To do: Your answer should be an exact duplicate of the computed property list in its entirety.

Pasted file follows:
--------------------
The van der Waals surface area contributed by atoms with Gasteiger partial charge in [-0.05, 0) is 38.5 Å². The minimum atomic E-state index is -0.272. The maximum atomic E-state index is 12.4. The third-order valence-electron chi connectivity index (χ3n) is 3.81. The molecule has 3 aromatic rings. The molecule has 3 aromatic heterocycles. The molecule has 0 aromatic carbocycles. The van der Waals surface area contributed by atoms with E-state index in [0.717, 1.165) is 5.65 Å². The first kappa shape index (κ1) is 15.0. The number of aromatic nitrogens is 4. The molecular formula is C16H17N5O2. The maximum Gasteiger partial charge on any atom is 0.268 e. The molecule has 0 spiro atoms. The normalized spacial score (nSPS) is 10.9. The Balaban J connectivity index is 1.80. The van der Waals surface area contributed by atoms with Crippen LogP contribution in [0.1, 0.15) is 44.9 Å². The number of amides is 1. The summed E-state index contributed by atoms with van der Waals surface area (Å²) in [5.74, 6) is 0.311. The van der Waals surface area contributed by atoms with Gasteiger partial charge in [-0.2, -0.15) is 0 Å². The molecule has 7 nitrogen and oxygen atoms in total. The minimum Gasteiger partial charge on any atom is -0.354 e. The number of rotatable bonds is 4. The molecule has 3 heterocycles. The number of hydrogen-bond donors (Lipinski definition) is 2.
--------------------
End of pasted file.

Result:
The van der Waals surface area contributed by atoms with Gasteiger partial charge in [-0.05, 0) is 38.5 Å². The minimum atomic E-state index is -0.272. The maximum atomic E-state index is 12.4. The third-order valence-electron chi connectivity index (χ3n) is 3.81. The molecule has 3 aromatic rings. The molecule has 3 aromatic heterocycles. The molecule has 0 aromatic carbocycles. The van der Waals surface area contributed by atoms with E-state index in [0.717, 1.165) is 5.65 Å². The first kappa shape index (κ1) is 15.0. The number of aromatic nitrogens is 4. The molecular formula is C16H17N5O2. The maximum Gasteiger partial charge on any atom is 0.268 e. The molecule has 0 spiro atoms. The normalized spacial score (nSPS) is 10.9. The Balaban J connectivity index is 1.80. The van der Waals surface area contributed by atoms with Crippen LogP contribution in [0.1, 0.15) is 44.9 Å². The number of amides is 1. The summed E-state index contributed by atoms with van der Waals surface area (Å²) in [5.74, 6) is 0.311. The van der Waals surface area contributed by atoms with Gasteiger partial charge in [-0.2, -0.15) is 0 Å². The molecule has 7 nitrogen and oxygen atoms in total. The minimum Gasteiger partial charge on any atom is -0.354 e. The number of rotatable bonds is 4. The molecule has 3 heterocycles. The number of hydrogen-bond donors (Lipinski definition) is 2.